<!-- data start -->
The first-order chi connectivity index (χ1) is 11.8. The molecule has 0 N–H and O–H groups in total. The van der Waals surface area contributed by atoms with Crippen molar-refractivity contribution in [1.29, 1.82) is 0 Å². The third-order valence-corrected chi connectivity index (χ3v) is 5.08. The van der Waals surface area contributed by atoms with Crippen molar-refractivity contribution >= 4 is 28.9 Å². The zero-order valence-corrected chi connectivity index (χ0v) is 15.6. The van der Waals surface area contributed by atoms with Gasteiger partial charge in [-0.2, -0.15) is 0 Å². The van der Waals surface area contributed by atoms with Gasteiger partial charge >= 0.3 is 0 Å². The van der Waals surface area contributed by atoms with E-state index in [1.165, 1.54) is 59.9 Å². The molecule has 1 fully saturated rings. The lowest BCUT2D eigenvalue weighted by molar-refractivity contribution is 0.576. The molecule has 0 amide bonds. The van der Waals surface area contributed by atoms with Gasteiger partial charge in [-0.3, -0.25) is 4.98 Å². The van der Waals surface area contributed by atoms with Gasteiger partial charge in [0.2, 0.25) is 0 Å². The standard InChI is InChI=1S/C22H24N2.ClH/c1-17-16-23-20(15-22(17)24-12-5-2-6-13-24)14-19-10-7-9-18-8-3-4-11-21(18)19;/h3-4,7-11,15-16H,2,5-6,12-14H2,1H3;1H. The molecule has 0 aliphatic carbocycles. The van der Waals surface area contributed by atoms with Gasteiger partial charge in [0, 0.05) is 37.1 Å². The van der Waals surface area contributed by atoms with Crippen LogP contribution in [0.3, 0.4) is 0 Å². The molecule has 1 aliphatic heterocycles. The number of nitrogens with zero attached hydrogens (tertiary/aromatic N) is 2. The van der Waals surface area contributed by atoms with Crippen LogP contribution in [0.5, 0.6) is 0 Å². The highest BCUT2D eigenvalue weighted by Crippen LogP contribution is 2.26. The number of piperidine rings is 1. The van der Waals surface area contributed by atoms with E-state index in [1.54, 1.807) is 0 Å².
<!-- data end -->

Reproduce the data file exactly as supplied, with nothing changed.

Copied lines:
The first-order chi connectivity index (χ1) is 11.8. The molecule has 0 N–H and O–H groups in total. The van der Waals surface area contributed by atoms with Crippen molar-refractivity contribution in [1.29, 1.82) is 0 Å². The third-order valence-corrected chi connectivity index (χ3v) is 5.08. The van der Waals surface area contributed by atoms with Crippen molar-refractivity contribution >= 4 is 28.9 Å². The zero-order valence-corrected chi connectivity index (χ0v) is 15.6. The van der Waals surface area contributed by atoms with Gasteiger partial charge in [-0.2, -0.15) is 0 Å². The van der Waals surface area contributed by atoms with Gasteiger partial charge >= 0.3 is 0 Å². The van der Waals surface area contributed by atoms with E-state index in [1.165, 1.54) is 59.9 Å². The molecule has 1 fully saturated rings. The lowest BCUT2D eigenvalue weighted by molar-refractivity contribution is 0.576. The molecule has 0 amide bonds. The van der Waals surface area contributed by atoms with Gasteiger partial charge in [-0.3, -0.25) is 4.98 Å². The van der Waals surface area contributed by atoms with Gasteiger partial charge in [0.2, 0.25) is 0 Å². The standard InChI is InChI=1S/C22H24N2.ClH/c1-17-16-23-20(15-22(17)24-12-5-2-6-13-24)14-19-10-7-9-18-8-3-4-11-21(18)19;/h3-4,7-11,15-16H,2,5-6,12-14H2,1H3;1H. The molecule has 0 aliphatic carbocycles. The van der Waals surface area contributed by atoms with Gasteiger partial charge in [0, 0.05) is 37.1 Å². The van der Waals surface area contributed by atoms with Crippen LogP contribution in [0.3, 0.4) is 0 Å². The molecule has 1 aliphatic heterocycles. The number of nitrogens with zero attached hydrogens (tertiary/aromatic N) is 2. The van der Waals surface area contributed by atoms with Crippen LogP contribution in [0.5, 0.6) is 0 Å². The highest BCUT2D eigenvalue weighted by Crippen LogP contribution is 2.26. The number of piperidine rings is 1. The van der Waals surface area contributed by atoms with E-state index in [1.54, 1.807) is 0 Å².